loud-based legal technology startup Clio is the latest company in Canada to reach unicorn status after securing a $136 million CAD ($110 million USD) Series E round at a reported $1.6 billion USD valuation.

The round was raised from two new investors to Clio, T. Rowe Price Investment Management and OMERS Growth Equity. The all-equity round was led by funds and accounts advised by T. Rowe Price Associates, a US-based asset manager for individuals, advisors, institutions, and retirement plan sponsors. The new funding, which brings Clio’s total funding to $503 million CAD to date, consisted mainly of primary capital with a small, undisclosed portion of secondary.

According to the Burnaby, British Columbia-based company, the financing establishes Clio as the first legal practice management company globally to reach unicorn status.

Clio is the second Canadian tech startup in as many weeks to achieve unicorn status. Prior to 2019, Canada had struggled to produce unicorns, but that narrative has changed over the last couple of years with Quebec City’s Coveo, Montreal’s NuveiApplyBoardClearco, and fellow Vancouver-based startup Galvanize all surpassing $1 billion valuations.

Clio was founded in 2008 by CEO Jack Newton and board member Rian Gauvreau, who developed the idea for a legaltech SaaS company after witnessing the struggles independent lawyers and small firms face running their businesses. The Burnaby-based company’s goal is to revolutionize “expensive, outdated on-premise solutions” with cloud technology that makes it easier for lawyers to manage firms, cases, and clients. Its products include practice management software and client intake and relationship management software.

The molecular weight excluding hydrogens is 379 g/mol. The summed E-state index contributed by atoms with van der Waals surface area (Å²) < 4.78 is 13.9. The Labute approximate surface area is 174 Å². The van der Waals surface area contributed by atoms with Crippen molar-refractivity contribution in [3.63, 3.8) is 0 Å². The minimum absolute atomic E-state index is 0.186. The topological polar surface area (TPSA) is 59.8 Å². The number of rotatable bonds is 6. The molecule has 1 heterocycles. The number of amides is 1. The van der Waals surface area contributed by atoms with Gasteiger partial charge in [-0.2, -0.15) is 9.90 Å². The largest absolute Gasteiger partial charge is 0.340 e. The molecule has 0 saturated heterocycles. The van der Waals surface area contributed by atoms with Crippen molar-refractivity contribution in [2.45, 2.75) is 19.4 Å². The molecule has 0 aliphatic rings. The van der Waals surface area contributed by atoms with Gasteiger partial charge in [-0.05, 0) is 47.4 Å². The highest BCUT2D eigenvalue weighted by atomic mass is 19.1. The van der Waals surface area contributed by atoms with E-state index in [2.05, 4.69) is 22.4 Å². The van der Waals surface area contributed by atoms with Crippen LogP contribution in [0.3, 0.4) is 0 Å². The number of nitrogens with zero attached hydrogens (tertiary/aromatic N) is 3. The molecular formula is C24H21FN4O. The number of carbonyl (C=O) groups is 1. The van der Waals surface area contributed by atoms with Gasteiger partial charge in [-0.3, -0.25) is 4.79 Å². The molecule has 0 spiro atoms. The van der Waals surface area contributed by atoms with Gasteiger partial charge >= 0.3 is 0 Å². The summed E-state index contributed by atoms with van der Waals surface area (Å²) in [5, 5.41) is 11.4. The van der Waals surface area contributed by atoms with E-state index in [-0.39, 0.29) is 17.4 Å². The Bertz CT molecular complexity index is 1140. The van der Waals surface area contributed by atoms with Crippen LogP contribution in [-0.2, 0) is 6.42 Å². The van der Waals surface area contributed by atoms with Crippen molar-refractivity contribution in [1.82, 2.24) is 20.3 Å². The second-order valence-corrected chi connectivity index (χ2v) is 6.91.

Newton said in an interview the company raised the Series E round after seeing explosive growth in the digitization of the legal industry in 2020.

“The legal industry is regarded as a relatively slow industry to adopt technology, and then all of a sudden with COVID-19, [legal firms] were thrust into a situation where they needed to adopt technology, and moving to the cloud was a matter of survival,” said Newton. “[Clio] ended up facilitating what felt like this mass evacuation to the cloud for law firms…we saw, virtually, in every aspect of our business, from our core SaaS business to our payments business, really exploding growth.”

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